11 Types of Insomnia — Causes and Treatments

Expert Verified ByExpert Verified By: Dr. Janet K. Kennedy, PhD. and Annie Schlecht, MOTR/L, CIMI

Insomnia sounds simple. It’s just the inability to fall asleep, right? Well, not exactly. Insomnia is the inability to fall asleep, stay asleep, fall back to sleep after waking, or all three. Insomnia can disturb sleep for a brief period of time or chronically, and may lead to long-term sleep debt.

Insomnia is by far the world’s most common sleep disorder (1), with potentially serious and wide-ranging effects. Chronic insomnia in particular can impact mental and physical health and have a detrimental impact on quality of life.

Note: The content on Sleepopolis is meant to be informative in nature, but it shouldn’t take the place of medical advice and supervision from a trained professional. If you feel you may be suffering from any sleep disorder or medical condition, please see your healthcare provider immediately.

Transient Insomnia or Chronic Insomnia?

As many as a third of adults suffer from insomnia at some point in their lives. Insomnia is more common in older adults, and is especially prevalent in pregnant women, people under stress, and those suffering from mental illness.(2)

Though insomnia may appear to be a relatively straightforward disorder, it is actually quite complex. Insomnia can come and go throughout life depending on health, stress levels, and family and employment circumstances. Insomnia may be brief and relatively manageable, or chronic and more challenging to treat. Possible effects of insomnia include:

  • Fatigue,
  • Poor memory
  • Decreased productivity
  • Depression or irritability
  • Impaired decision-making
  • Low motivation

Transient acute insomnia is a period of sleep difficulty lasting three months or less. The relatively brief duration of transient insomnia distinguishes it from chronic insomnia. (3) Transient insomnia usually resolves on its own without treatment. Symptoms  range from an inability to fall asleep to daytime sleepiness to early morning waking. (4)  Causes may include the following:

  • Jet lag
  • Anxiety
  • Medication side effects
  • Short-term illness
  • Grief

Transient acute insomnia is often triggered by a significant life event, such as a move, job change, or divorce. (5) Physical changes may also be a factor. Adjustment to a higher altitude can disrupt sleep, as can pregnancy, menopause, and post-surgical pain.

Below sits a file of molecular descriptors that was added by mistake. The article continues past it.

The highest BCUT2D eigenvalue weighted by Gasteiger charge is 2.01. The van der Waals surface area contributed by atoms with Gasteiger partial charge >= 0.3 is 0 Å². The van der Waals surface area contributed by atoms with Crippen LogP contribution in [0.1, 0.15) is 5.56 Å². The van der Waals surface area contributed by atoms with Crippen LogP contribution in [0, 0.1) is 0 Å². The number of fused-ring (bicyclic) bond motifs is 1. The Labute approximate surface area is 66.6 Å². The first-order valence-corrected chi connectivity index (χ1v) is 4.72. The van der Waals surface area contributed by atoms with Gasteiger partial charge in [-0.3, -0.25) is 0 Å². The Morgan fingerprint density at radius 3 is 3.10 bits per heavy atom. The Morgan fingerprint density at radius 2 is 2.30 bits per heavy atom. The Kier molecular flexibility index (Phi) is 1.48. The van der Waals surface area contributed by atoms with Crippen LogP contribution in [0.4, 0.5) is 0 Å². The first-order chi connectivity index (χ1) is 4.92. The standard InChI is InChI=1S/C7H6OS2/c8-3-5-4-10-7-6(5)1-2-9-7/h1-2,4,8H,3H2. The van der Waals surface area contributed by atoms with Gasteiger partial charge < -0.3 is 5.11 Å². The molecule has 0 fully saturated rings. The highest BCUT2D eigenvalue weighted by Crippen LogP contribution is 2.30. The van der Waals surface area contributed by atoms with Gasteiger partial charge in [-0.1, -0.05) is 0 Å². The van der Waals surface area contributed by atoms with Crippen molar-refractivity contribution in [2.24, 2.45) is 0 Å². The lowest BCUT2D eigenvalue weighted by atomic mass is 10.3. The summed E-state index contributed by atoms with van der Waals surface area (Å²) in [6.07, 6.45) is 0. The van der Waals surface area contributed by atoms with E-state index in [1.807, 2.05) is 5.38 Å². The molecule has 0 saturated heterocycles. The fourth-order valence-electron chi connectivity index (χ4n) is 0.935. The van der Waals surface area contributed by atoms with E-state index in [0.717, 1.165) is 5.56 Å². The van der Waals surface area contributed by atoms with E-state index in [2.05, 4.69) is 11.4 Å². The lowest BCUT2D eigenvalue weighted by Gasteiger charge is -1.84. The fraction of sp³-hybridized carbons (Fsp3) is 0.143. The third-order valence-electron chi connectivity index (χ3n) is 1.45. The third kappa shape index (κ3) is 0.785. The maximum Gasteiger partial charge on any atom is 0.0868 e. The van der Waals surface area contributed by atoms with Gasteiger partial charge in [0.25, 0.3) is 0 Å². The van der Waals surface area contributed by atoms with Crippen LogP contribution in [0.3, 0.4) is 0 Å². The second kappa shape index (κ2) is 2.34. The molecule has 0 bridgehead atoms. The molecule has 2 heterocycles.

FAQ

Q: What causes insomnia during pregnancy? A: Hormonal shifts, irregular sleep schedules, physical discomfort, and frequent bathroom trips are common causes of insomnia during pregnancy.

Chronic insomnia refers to a longer-term pattern of problematic sleeping. (6) Chronic insomnia can develop from the anxiety of transient insomnia, and become a persistent issue.

The definition of chronic insomnia is difficulty sleeping that lasts longer than three months, three or more nights each week. Chronic insomnia affects around ten percent of American adults. (7) When insomnia symptoms become chronic, they are typically triggered by:

  • A conditioned negative response to the attempt to sleep and/or the sleeping environment
  • Head injuries or certain medical conditions (8)
  • Hyperarousal of the sympathetic nervous system, leading to excess release of stress hormones (9)

Due to its duration, chronic insomnia can have significant health effects, such as diminished alertness, greater risk of injury, cognitive impairment, and metabolic changes. Work and relationships may be impacted, and quality of life reduced.

Though the Diagnostic and Statistical Manual of Mental Disorders, Fifth Edition does not distinguish between specific causes of insomnia, it can be helpful to break the disorder into sub-types to understand how it might be experienced by sufferers. Beyond the big umbrella terms of transient and chronic insomnia, what types of insomnia should we be aware of?
Insomnia planet graphic, 11 types article

Adjustment Insomnia

Adjustment insomnia describes a period of insomnia symptoms linked to a life event. Stress, anxiety, or lack of familiarity are frequent underlying factors. The terms “adjustment insomnia” and “acute insomnia” are sometimes used interchangeably, as causes may be similar.

Approximately 20% of people experience adjustment insomnia each year. The symptoms usually resolve when the sufferer learns to cope with the triggering issue, which may be positive or negative. Common causes include:

  • Starting at a new job or school
  • Moving to a new home
  • Marriage or divorce